Last Sunday I shared a small group ministry session on the theme of Hospitality as a spiritual practice. Two weeks ago I offered a session on Hope. Here’s the third session in the series. This time, Forgiveness.
Forgiveness is something freely granted, whether earned or deserved; something lovingly offered without thought of acknowledgment or return. It is our way of mirroring the goodness in the heart of a person rather than raising up the harshness of their actions….it allows us to live in the sunlight of the present, not the darkness of the past. Forgiveness alone, of all our human actions, opens up the world to the miracle of infinite possibility.
— Kent Nerburn in Make Me an Instrument of Your Peace
Rabbi Joseph Telushkin presents a rich smorgasbord of wise counsel using illustrative material from Jewish tradition and contemporary experiences. He covers relationships, marriage and childrearing, work, and moral issues. Here’s a story from The Book of Jewish Values: A Day-by-Day Guide to Ethical Living.
The great rabbinic sage Rabbi Israel Salanter (1810-1883) was once spending the night at a shoemaker’s home. Late at night, Salanter saw the man still working by the light of a flickering, almost extinguished candle.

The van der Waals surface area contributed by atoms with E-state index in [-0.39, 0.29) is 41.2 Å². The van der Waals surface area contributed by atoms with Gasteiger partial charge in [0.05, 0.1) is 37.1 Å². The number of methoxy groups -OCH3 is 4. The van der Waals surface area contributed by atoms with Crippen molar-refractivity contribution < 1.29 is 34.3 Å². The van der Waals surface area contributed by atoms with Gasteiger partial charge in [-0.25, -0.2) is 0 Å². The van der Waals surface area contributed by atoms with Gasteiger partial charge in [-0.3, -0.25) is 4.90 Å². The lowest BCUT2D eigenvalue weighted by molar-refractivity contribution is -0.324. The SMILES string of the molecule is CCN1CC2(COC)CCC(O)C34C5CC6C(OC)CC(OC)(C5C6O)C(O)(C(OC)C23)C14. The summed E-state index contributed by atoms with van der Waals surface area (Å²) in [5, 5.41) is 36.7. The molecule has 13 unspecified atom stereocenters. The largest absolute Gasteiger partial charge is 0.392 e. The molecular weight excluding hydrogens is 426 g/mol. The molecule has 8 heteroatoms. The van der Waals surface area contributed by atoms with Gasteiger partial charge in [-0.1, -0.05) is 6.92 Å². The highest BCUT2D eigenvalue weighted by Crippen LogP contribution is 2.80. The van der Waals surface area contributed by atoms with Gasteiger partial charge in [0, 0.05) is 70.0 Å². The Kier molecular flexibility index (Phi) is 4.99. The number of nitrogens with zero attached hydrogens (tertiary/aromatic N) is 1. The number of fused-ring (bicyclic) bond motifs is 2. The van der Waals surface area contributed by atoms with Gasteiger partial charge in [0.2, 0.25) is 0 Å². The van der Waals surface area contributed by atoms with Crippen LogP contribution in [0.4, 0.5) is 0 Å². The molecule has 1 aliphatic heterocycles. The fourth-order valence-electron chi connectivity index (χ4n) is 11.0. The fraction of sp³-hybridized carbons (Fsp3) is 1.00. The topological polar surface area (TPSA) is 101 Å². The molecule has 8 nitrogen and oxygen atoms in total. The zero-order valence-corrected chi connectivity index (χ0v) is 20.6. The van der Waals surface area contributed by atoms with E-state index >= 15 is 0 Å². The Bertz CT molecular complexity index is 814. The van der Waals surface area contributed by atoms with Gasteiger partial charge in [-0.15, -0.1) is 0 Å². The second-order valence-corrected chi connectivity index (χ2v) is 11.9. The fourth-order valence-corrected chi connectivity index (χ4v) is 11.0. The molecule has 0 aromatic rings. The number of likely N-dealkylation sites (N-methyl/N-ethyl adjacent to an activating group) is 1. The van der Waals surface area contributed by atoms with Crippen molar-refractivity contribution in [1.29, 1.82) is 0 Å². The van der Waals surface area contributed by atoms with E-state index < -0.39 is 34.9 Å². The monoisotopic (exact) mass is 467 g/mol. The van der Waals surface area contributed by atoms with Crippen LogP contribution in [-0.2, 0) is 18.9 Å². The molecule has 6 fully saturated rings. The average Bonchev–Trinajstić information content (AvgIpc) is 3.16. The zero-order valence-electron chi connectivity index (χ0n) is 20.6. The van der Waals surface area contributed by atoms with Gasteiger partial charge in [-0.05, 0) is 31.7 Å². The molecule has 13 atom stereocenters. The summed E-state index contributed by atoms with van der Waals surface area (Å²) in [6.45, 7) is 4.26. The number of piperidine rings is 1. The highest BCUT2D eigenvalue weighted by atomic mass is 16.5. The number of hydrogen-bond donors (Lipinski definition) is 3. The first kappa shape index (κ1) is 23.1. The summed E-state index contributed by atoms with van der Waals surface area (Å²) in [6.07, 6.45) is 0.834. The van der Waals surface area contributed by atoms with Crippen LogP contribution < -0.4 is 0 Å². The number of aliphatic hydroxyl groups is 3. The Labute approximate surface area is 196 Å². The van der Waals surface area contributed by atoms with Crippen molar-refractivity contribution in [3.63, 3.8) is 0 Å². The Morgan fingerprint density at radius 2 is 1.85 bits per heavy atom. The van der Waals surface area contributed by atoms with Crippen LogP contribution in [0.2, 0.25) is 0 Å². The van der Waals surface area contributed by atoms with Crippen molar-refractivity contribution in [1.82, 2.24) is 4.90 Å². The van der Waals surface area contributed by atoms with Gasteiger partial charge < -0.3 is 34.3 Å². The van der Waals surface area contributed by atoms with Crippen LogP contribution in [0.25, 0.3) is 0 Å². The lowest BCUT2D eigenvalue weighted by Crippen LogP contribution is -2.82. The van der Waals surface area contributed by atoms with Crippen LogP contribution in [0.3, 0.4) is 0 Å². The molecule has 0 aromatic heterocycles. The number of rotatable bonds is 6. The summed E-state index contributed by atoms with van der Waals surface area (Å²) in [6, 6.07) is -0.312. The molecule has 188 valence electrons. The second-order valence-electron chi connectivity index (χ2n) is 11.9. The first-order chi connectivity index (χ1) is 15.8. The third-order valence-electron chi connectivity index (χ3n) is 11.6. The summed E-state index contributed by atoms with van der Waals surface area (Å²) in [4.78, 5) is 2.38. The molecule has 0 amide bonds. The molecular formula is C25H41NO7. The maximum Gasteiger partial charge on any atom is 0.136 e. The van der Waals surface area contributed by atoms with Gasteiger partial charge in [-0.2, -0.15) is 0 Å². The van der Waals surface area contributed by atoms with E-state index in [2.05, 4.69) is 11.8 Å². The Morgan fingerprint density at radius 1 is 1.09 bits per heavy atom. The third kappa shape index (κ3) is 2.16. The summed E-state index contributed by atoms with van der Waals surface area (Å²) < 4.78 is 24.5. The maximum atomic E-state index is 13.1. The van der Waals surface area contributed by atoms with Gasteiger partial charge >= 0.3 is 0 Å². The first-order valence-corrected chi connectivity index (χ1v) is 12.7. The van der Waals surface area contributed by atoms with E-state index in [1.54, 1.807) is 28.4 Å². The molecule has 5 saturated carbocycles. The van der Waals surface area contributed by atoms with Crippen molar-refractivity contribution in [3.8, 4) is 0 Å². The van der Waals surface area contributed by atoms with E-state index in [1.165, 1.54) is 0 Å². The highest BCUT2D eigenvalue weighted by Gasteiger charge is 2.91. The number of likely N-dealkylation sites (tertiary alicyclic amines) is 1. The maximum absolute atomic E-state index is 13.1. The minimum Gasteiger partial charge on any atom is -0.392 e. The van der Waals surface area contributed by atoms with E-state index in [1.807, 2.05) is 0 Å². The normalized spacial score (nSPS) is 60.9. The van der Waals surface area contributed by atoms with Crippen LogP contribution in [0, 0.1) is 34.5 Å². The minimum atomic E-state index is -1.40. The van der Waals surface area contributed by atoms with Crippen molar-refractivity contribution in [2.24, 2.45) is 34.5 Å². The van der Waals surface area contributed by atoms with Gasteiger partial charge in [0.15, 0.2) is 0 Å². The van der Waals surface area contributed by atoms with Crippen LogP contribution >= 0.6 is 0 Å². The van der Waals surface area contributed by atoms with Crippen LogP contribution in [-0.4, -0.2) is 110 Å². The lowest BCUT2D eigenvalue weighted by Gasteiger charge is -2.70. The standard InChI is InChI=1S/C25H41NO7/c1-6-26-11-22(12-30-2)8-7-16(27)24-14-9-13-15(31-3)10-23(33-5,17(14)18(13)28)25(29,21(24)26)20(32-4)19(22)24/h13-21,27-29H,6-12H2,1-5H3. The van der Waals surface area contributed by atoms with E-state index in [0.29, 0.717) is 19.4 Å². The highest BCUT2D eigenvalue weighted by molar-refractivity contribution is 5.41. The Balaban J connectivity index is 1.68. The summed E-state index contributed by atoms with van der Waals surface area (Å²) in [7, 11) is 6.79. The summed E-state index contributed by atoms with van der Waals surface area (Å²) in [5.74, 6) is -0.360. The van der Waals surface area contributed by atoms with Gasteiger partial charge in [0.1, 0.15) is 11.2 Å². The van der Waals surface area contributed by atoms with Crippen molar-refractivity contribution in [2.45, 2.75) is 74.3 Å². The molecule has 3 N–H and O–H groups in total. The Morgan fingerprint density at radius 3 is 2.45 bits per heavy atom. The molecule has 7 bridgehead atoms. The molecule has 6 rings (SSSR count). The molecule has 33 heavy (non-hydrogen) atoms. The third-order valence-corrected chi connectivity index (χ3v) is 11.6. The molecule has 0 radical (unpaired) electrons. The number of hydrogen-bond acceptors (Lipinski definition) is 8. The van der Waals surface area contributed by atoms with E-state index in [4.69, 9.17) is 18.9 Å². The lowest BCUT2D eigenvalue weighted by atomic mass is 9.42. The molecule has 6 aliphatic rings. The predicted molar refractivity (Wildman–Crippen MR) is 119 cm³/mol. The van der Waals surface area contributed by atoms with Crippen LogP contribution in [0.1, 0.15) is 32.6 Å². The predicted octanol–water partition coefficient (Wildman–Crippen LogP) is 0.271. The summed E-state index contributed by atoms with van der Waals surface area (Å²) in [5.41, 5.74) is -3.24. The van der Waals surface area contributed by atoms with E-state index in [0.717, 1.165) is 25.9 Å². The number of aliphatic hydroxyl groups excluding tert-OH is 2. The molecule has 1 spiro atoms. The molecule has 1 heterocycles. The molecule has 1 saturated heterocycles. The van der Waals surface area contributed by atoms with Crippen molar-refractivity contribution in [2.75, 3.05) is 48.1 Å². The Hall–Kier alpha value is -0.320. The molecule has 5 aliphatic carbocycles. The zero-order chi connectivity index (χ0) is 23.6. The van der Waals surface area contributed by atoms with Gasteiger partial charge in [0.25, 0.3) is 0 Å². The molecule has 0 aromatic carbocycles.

Rabbi Salanter went over to the man: ‘Look how late it is; your candle is about to go out. Why are you still working?’
The shoemaker, undeterred by the rabbi’s words, replied, ‘As long as the candle is burning, it is still possible to mend.’
For weeks afterward, Rabbi Salanter was heard repeating the shoemaker’s words: ‘As long as the candle is burning, it is still possible to mend.’
As long as there is life — as long as the candle is burning — we can mend. We can reconcile with those from whom we’ve become estranged, help make peace within our families, give charity, aid a friend in financial straits to establish himself or herself in business, and work on learning to express our anger fairly.
Questions: Tell the story of one of your most vivid experiences of forgiveness.
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Forgiveness is an embrace, across all barriers, against all odds, in defiance of all that is mean and petty and vindictive and cruel in this life.
— Kent Nerburn in Calm Surrender
To Practice This Thought: Embrace in your heart everyone you need to forgive, including yourself.
For a PDF version of this small group ministry session, click here: Forgiveness.
For more information on small group ministry, visit the UU Small Group Ministry Network.